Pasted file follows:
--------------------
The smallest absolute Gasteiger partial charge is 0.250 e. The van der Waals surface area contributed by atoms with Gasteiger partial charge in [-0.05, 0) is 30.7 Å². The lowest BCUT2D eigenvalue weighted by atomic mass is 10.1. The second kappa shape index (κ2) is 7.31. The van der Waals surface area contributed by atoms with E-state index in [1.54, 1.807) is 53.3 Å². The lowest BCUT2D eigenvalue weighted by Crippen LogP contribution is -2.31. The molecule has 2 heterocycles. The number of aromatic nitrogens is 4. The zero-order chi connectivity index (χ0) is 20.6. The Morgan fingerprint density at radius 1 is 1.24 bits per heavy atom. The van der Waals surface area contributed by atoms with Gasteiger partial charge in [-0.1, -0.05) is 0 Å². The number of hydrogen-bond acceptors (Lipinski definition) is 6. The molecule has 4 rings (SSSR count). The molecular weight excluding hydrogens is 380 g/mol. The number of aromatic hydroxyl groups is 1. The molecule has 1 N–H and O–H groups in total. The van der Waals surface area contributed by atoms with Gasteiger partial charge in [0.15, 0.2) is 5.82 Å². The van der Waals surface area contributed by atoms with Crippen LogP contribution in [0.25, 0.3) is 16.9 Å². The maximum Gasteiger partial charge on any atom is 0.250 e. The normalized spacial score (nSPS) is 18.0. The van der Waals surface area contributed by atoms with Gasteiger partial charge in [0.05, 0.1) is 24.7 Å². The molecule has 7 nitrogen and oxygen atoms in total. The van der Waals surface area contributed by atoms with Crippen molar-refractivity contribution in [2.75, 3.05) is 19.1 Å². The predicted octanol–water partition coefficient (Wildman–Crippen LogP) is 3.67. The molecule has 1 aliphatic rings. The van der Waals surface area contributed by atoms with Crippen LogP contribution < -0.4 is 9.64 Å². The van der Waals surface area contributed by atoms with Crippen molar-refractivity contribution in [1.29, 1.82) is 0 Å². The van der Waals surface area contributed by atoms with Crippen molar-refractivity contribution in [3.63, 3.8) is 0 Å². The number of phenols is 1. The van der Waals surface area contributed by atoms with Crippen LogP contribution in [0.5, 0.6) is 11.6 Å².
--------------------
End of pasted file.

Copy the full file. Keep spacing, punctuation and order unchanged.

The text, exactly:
The smallest absolute Gasteiger partial charge is 0.250 e. The van der Waals surface area contributed by atoms with Gasteiger partial charge in [-0.05, 0) is 30.7 Å². The lowest BCUT2D eigenvalue weighted by atomic mass is 10.1. The second kappa shape index (κ2) is 7.31. The van der Waals surface area contributed by atoms with E-state index in [1.54, 1.807) is 53.3 Å². The lowest BCUT2D eigenvalue weighted by Crippen LogP contribution is -2.31. The molecule has 2 heterocycles. The number of aromatic nitrogens is 4. The zero-order chi connectivity index (χ0) is 20.6. The Morgan fingerprint density at radius 1 is 1.24 bits per heavy atom. The van der Waals surface area contributed by atoms with Gasteiger partial charge in [-0.1, -0.05) is 0 Å². The number of hydrogen-bond acceptors (Lipinski definition) is 6. The molecule has 4 rings (SSSR count). The molecular weight excluding hydrogens is 380 g/mol. The number of aromatic hydroxyl groups is 1. The molecule has 1 N–H and O–H groups in total. The van der Waals surface area contributed by atoms with Gasteiger partial charge in [0.15, 0.2) is 5.82 Å². The van der Waals surface area contributed by atoms with Crippen LogP contribution in [0.25, 0.3) is 16.9 Å². The maximum Gasteiger partial charge on any atom is 0.250 e. The normalized spacial score (nSPS) is 18.0. The van der Waals surface area contributed by atoms with Gasteiger partial charge in [0.05, 0.1) is 24.7 Å². The molecule has 7 nitrogen and oxygen atoms in total. The van der Waals surface area contributed by atoms with Crippen molar-refractivity contribution in [2.75, 3.05) is 19.1 Å². The predicted octanol–water partition coefficient (Wildman–Crippen LogP) is 3.67. The molecule has 1 aliphatic rings. The van der Waals surface area contributed by atoms with Crippen LogP contribution < -0.4 is 9.64 Å². The van der Waals surface area contributed by atoms with Crippen molar-refractivity contribution in [1.29, 1.82) is 0 Å². The van der Waals surface area contributed by atoms with Crippen molar-refractivity contribution in [3.63, 3.8) is 0 Å². The number of phenols is 1. The van der Waals surface area contributed by atoms with Crippen LogP contribution in [0.5, 0.6) is 11.6 Å².